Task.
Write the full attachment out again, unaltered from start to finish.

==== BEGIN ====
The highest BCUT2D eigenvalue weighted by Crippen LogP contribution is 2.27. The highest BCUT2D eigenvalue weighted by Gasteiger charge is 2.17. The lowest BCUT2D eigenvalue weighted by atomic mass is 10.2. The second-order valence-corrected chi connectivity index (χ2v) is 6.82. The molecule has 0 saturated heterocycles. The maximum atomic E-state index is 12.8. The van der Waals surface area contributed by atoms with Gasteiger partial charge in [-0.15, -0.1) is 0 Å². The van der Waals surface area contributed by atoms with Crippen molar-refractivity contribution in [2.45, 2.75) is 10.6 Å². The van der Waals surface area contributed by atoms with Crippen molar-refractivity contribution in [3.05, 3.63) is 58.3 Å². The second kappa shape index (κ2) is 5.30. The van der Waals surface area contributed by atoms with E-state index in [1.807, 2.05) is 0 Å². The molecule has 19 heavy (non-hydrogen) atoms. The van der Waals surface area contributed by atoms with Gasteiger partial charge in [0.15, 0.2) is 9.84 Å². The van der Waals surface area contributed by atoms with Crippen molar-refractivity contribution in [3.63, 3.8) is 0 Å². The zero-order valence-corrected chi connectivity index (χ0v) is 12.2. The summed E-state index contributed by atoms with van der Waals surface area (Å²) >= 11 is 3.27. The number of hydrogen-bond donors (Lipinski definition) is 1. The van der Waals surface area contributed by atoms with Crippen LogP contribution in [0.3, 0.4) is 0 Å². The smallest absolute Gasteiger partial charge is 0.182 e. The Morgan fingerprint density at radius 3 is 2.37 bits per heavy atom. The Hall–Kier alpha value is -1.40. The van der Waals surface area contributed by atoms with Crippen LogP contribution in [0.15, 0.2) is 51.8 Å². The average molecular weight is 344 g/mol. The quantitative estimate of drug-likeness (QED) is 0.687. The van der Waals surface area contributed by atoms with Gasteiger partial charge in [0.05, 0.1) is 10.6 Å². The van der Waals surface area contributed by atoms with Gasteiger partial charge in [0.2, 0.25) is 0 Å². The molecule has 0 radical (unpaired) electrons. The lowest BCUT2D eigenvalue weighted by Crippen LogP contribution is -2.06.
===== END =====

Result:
The highest BCUT2D eigenvalue weighted by Crippen LogP contribution is 2.27. The highest BCUT2D eigenvalue weighted by Gasteiger charge is 2.17. The lowest BCUT2D eigenvalue weighted by atomic mass is 10.2. The second-order valence-corrected chi connectivity index (χ2v) is 6.82. The molecule has 0 saturated heterocycles. The maximum atomic E-state index is 12.8. The van der Waals surface area contributed by atoms with Gasteiger partial charge in [-0.15, -0.1) is 0 Å². The van der Waals surface area contributed by atoms with Crippen molar-refractivity contribution in [2.45, 2.75) is 10.6 Å². The van der Waals surface area contributed by atoms with Crippen molar-refractivity contribution in [3.05, 3.63) is 58.3 Å². The second kappa shape index (κ2) is 5.30. The van der Waals surface area contributed by atoms with E-state index in [1.807, 2.05) is 0 Å². The molecule has 19 heavy (non-hydrogen) atoms. The van der Waals surface area contributed by atoms with Gasteiger partial charge in [0.15, 0.2) is 9.84 Å². The van der Waals surface area contributed by atoms with Crippen molar-refractivity contribution in [3.63, 3.8) is 0 Å². The zero-order valence-corrected chi connectivity index (χ0v) is 12.2. The summed E-state index contributed by atoms with van der Waals surface area (Å²) >= 11 is 3.27. The number of hydrogen-bond donors (Lipinski definition) is 1. The van der Waals surface area contributed by atoms with Crippen LogP contribution in [0.3, 0.4) is 0 Å². The smallest absolute Gasteiger partial charge is 0.182 e. The Morgan fingerprint density at radius 3 is 2.37 bits per heavy atom. The Hall–Kier alpha value is -1.40. The van der Waals surface area contributed by atoms with Crippen LogP contribution in [0.15, 0.2) is 51.8 Å². The average molecular weight is 344 g/mol. The quantitative estimate of drug-likeness (QED) is 0.687. The van der Waals surface area contributed by atoms with Gasteiger partial charge in [0.05, 0.1) is 10.6 Å². The van der Waals surface area contributed by atoms with Gasteiger partial charge in [0.2, 0.25) is 0 Å². The molecule has 0 radical (unpaired) electrons. The lowest BCUT2D eigenvalue weighted by Crippen LogP contribution is -2.06.